Do you sell stuff via Internet auction web sites such as eBay? Studies show that products get more bids and sell for higher closing prices when they’re photographed well.
Do you sell stuff via Internet auction web sites such as eBay? Studies show that products get more bids and sell for higher closing prices when they’re photographed well. Here are some techniques you can use to improve your eBay product photography.
An easy studio setup for smaller items
With a very small investment, you can improve the quality of your photos of smaller items—up to the size of a toaster—by simplifying your background. Ideally, you should use a white seamless backdrop. These are very inexpensive, from a 2x3-foot oak-tag sheet that you can buy at any local arts supply shop for a dollar or two, to wider, longer seamless white backdrops for less than $20.
Before: Product on a table and off-white wall and far away. We can do better!
Here’s how to assemble a quick, cheap and simple product photography studio in your backyard.
Set a table against a wall outside your house (or facing a window indoors). Place the white background so it’s against the wall and falling onto the table. Use tape to keep it fixed to the wall. Choose location and time of day so your shooting area is not in direct sunlight. A cloudy day is ideal.
Put your camera on a tripod if you can. Use a second sheet of white paper as a bounce card (or use disc reflector) to reflect light into your subject. This will illuminate details, and is especially important when shooting darker subjects. Do not use flash!
Also read: Using Auction Mode on a compact digital camera
Set your camera’s exposure compensation to +1 stop, to compensate for the field of white. If your camera has scene mode, choose cloudy day or shade mode.
Use a moderate telephoto setting, fill the frame with your subject, and make sure only the white backdrop is visible in the background. Done with care, your auction photos will look like they were shot in a studio!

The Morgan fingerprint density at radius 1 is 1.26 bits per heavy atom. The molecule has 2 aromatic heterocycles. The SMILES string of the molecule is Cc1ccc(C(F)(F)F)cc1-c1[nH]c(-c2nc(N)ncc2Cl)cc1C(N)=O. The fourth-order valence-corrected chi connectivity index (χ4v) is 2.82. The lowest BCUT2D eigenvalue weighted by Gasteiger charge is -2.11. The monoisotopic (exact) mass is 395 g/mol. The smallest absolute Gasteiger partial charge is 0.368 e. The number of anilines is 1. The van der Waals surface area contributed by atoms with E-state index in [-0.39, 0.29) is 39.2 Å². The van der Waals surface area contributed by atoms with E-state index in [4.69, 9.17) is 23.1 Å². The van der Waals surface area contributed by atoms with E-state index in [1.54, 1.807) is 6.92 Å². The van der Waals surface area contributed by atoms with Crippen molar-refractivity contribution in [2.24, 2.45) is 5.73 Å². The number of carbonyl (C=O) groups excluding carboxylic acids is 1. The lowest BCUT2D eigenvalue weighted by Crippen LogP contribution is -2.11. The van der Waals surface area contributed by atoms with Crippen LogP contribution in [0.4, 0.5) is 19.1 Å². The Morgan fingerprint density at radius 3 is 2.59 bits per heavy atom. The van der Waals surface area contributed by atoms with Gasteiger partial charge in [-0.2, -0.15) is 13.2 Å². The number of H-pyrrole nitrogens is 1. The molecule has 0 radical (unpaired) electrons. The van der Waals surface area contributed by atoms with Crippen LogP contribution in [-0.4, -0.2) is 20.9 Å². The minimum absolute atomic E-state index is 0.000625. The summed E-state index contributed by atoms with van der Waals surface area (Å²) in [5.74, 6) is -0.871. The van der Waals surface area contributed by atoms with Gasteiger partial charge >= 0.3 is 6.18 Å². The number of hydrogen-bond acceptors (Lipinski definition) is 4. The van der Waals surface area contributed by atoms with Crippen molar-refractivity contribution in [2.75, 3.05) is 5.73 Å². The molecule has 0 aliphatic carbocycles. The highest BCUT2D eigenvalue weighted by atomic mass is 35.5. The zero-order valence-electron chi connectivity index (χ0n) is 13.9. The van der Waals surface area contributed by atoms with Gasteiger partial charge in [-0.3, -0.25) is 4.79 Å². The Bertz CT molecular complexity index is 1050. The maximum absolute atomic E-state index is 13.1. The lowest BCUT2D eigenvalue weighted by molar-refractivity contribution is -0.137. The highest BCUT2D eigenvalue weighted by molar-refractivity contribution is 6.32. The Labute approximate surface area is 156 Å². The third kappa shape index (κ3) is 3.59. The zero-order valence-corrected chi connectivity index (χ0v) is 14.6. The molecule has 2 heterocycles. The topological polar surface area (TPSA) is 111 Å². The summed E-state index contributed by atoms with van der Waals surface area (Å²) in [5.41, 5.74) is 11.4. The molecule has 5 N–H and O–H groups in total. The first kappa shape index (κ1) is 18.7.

OUTDOOR STUDIO PLUSSES AND MINUSES
• Quick to set up
• Weather has to cooperate
• Not much control over light
Zoom in: Looks like a studio shot, but this was taken in my living room!
Shooting to sell? Get closer!
The three biggest mistakes sellers make when photographing eBay products are using the on-camera flash, having a cluttered background, and not getting close enough the product.
Yesterday we talked about simplifying the background by using a seamless, white backdrop. Today, we’ll talk about getting closer.
Fill the frame: No unnecessary space here—even though it’s a vertical subject in a horizontal frame, I filled the vertical space completely.
When taking an overview of your product, fill the frame with it. The bottom should almost touch the bottom border of the image, the top should almost touch the top border. If you see a lot of space surrounding your product, move in closer. If your camera won’t focus close enough, you need to invest in a closer-focusing camera. Many compact digital cameras focus close enough to capture even small subjects in macro mode. Some even focus to an inch or two from the front of the lens—so if you’re selling rings, for instance, you need a camera that focuses that close.
Show details: They may reveal important information about the product’s condition that will affect price—for better or worse.
You aren’t limited to one shot, so make sure to get in close and photograph relevant details. You can use this to show controls and smaller features of interest, or even to record the condition (wear and tear) of the item you’re selling. Again, use macro mode. Make sure there’s plenty of diffused light (shoot outside, as suggested yesterday). Use a tripod so your pictures are sharp.
Still life tent buying guide
For sizzling eBay photos, use hot lights